Feeling Stressed? Take Back Control of Your Life
October 19, 2017
Stress is a normal part of life. When something in our environment changes, our bodies react to these changes physically, mentally and emotionally.
However, stress isn’t always a bad thing. Positive stress kicks your body into high gear by flooding your body with hormones, elevating your heart rate and boosting your energy as a way of preparing you to deal with the problem.
Good stress only turns into bad stress when you face continuous challenges without relief thereby becoming chronic stress.
When stress-related tension builds up in your body, it leads to physical health problems such as headaches, stomach upsets, high blood pressure and asthma as well as mental health problems such as depression and anxiety.
Reducing your stress levels is an important part of being healthy. But it isn’t always easy to do especially when each day brings a new set of challenges and stress!
Strong social relationships are a stress buffer. They act as protective layer and create psychological distance between you and the source of your stress.
Emotional support fills you with a strong sense of self-acceptance, which makes it easier for you to deal with challenges. Friends and family may also offer material and informational support in the form of new ideas and advice. Both kinds of support are invaluable when you’re having a tough time.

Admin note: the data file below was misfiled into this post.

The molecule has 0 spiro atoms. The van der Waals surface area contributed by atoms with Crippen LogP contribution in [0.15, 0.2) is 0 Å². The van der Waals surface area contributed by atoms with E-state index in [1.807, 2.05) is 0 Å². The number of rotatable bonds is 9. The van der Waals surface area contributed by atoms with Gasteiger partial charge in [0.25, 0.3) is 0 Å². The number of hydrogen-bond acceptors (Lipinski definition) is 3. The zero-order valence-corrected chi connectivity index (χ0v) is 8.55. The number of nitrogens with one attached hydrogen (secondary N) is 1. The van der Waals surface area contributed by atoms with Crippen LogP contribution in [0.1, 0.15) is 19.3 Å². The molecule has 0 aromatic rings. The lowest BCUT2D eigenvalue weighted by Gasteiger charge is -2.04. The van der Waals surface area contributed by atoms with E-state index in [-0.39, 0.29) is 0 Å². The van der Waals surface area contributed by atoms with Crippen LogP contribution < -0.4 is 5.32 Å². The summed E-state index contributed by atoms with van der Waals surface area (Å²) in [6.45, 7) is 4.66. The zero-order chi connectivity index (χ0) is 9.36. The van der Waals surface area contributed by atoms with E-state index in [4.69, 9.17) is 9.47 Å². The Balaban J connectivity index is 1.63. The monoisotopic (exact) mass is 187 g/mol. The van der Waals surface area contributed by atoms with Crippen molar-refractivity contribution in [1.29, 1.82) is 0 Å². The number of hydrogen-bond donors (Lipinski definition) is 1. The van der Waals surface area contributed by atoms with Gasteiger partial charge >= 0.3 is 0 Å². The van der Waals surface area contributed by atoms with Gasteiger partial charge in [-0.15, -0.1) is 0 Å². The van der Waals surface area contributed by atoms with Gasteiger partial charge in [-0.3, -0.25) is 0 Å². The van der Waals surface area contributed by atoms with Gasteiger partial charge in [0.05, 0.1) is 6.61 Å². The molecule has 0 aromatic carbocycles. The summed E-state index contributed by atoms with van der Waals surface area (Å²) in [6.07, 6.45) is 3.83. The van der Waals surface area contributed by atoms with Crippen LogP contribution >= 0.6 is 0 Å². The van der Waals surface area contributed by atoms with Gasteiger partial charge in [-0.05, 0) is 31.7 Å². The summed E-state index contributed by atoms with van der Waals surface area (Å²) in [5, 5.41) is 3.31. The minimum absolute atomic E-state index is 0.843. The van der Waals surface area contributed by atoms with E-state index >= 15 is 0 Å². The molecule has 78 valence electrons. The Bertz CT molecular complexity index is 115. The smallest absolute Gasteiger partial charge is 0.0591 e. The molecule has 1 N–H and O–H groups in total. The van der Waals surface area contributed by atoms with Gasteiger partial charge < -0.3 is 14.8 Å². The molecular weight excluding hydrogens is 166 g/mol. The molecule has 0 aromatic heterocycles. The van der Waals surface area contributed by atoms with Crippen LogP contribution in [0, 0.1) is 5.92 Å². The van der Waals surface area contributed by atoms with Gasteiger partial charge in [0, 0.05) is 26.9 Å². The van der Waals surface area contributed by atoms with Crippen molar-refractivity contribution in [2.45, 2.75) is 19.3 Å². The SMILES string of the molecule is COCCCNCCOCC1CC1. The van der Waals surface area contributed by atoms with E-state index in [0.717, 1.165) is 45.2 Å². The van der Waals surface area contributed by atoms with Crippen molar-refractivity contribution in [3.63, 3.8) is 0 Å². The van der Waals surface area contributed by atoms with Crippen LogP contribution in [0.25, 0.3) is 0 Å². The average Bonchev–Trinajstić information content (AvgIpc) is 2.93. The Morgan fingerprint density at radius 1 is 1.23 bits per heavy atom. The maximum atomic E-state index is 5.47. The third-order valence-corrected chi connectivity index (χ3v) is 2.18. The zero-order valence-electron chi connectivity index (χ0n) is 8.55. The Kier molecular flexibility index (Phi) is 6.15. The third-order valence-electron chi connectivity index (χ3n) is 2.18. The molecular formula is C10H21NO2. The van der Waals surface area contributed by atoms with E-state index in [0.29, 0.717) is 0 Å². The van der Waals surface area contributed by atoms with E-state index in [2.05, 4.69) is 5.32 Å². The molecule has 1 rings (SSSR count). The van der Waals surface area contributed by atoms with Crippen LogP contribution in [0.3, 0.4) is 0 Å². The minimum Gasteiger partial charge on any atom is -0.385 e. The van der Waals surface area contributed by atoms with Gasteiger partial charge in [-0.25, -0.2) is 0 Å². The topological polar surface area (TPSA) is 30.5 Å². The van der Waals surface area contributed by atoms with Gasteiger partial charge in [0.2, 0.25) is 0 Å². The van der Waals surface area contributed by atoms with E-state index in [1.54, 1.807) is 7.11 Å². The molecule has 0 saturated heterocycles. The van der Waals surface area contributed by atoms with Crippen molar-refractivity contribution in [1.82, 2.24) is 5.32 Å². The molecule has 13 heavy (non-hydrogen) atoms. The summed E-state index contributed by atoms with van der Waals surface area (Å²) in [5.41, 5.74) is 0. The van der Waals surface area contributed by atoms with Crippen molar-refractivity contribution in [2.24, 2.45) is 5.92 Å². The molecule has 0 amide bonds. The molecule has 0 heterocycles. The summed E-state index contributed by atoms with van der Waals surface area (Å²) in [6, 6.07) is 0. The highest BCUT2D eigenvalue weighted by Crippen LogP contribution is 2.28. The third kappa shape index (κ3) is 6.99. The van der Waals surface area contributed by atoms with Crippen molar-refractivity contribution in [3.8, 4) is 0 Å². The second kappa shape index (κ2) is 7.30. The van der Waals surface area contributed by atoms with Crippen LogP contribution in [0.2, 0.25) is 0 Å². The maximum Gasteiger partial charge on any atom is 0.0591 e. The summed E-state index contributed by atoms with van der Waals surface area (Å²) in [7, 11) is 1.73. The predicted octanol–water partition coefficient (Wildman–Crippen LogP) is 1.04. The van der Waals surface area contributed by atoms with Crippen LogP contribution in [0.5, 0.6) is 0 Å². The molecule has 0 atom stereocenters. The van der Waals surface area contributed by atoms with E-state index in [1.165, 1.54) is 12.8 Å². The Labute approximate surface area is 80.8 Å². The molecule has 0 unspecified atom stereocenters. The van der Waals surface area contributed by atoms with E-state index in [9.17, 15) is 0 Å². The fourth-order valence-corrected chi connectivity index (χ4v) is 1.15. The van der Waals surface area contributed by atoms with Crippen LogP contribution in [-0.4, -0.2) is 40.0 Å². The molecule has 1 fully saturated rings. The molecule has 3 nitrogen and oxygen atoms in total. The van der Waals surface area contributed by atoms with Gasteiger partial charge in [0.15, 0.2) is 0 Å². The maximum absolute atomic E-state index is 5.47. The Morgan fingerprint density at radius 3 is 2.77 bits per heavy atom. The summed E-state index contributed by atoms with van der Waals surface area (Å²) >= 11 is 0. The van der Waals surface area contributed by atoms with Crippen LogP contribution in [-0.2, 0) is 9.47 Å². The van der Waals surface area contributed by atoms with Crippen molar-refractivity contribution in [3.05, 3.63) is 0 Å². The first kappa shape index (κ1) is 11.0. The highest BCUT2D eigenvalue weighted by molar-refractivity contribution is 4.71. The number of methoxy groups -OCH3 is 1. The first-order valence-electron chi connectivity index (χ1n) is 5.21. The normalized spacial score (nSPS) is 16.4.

Spirituality and Faith
Psychologists agree that spirituality and faith make coping with stress much easier. This is mainly because believers have a Higher Power to lean on and view stress as short-term and external.
Studies have also shown that spiritual practices such as prayer activate the relaxation center of the brain. This gives you a sense of control, which sustains you through stressful events.
Stress and discouragement chips away at your motivation and leaves you feeling defenseless against life’s challenges. This makes even the smallest problems seem insurmountable.
One way to stay motivated and be less stressed in the face of huge challenges is to break them down into smaller, incremental goals. This can help reignite your excitement about the project.
It’s not easy to admit to yourself that you have limits. It’s even harder to “say no” to commitments or ask for help. However, all these things are an important part of keeping stress at a manageable level.
If you have trouble with knowing your limits, start using a daily planner or calendar. With time, it will get easier to recognize when you need to say “no” to new requests or ask for help.
Stress can snowball easily, and before you know it you’re constantly on edge and can’t complete tasks efficiently. However, with strong social relationships, spirituality and faith, and reasonable goals and limits, you can take back control of your life.